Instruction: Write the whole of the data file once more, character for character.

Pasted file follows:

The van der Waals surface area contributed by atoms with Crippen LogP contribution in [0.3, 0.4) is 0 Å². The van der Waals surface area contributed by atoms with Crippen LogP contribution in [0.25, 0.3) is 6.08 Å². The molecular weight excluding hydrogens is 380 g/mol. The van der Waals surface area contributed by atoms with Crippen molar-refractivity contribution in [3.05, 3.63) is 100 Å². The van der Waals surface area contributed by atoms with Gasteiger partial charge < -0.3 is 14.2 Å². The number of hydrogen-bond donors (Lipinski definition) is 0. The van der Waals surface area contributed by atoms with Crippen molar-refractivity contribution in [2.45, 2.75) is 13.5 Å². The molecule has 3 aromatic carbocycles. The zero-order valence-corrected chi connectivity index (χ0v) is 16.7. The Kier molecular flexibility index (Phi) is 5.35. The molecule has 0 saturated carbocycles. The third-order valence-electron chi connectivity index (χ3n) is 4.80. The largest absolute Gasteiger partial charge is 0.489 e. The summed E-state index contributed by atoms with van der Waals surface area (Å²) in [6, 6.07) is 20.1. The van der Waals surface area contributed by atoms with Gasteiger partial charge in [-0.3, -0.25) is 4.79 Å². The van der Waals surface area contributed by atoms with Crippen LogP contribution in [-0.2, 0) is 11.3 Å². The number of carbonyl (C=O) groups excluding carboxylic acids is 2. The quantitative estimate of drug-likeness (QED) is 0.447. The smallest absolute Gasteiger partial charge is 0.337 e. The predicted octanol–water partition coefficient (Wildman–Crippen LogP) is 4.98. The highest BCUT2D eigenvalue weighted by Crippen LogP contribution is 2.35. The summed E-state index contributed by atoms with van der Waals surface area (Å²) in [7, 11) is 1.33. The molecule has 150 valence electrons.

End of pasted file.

The van der Waals surface area contributed by atoms with Crippen LogP contribution in [0.3, 0.4) is 0 Å². The van der Waals surface area contributed by atoms with Crippen LogP contribution in [0.25, 0.3) is 6.08 Å². The molecular weight excluding hydrogens is 380 g/mol. The van der Waals surface area contributed by atoms with Crippen molar-refractivity contribution in [3.05, 3.63) is 100 Å². The van der Waals surface area contributed by atoms with Gasteiger partial charge < -0.3 is 14.2 Å². The number of hydrogen-bond donors (Lipinski definition) is 0. The van der Waals surface area contributed by atoms with Crippen molar-refractivity contribution in [2.45, 2.75) is 13.5 Å². The molecule has 3 aromatic carbocycles. The zero-order valence-corrected chi connectivity index (χ0v) is 16.7. The Kier molecular flexibility index (Phi) is 5.35. The molecule has 0 saturated carbocycles. The third-order valence-electron chi connectivity index (χ3n) is 4.80. The largest absolute Gasteiger partial charge is 0.489 e. The summed E-state index contributed by atoms with van der Waals surface area (Å²) in [6, 6.07) is 20.1. The van der Waals surface area contributed by atoms with Gasteiger partial charge in [-0.3, -0.25) is 4.79 Å². The van der Waals surface area contributed by atoms with Crippen LogP contribution in [-0.2, 0) is 11.3 Å². The number of carbonyl (C=O) groups excluding carboxylic acids is 2. The quantitative estimate of drug-likeness (QED) is 0.447. The smallest absolute Gasteiger partial charge is 0.337 e. The predicted octanol–water partition coefficient (Wildman–Crippen LogP) is 4.98. The highest BCUT2D eigenvalue weighted by Crippen LogP contribution is 2.35. The summed E-state index contributed by atoms with van der Waals surface area (Å²) in [7, 11) is 1.33. The molecule has 150 valence electrons.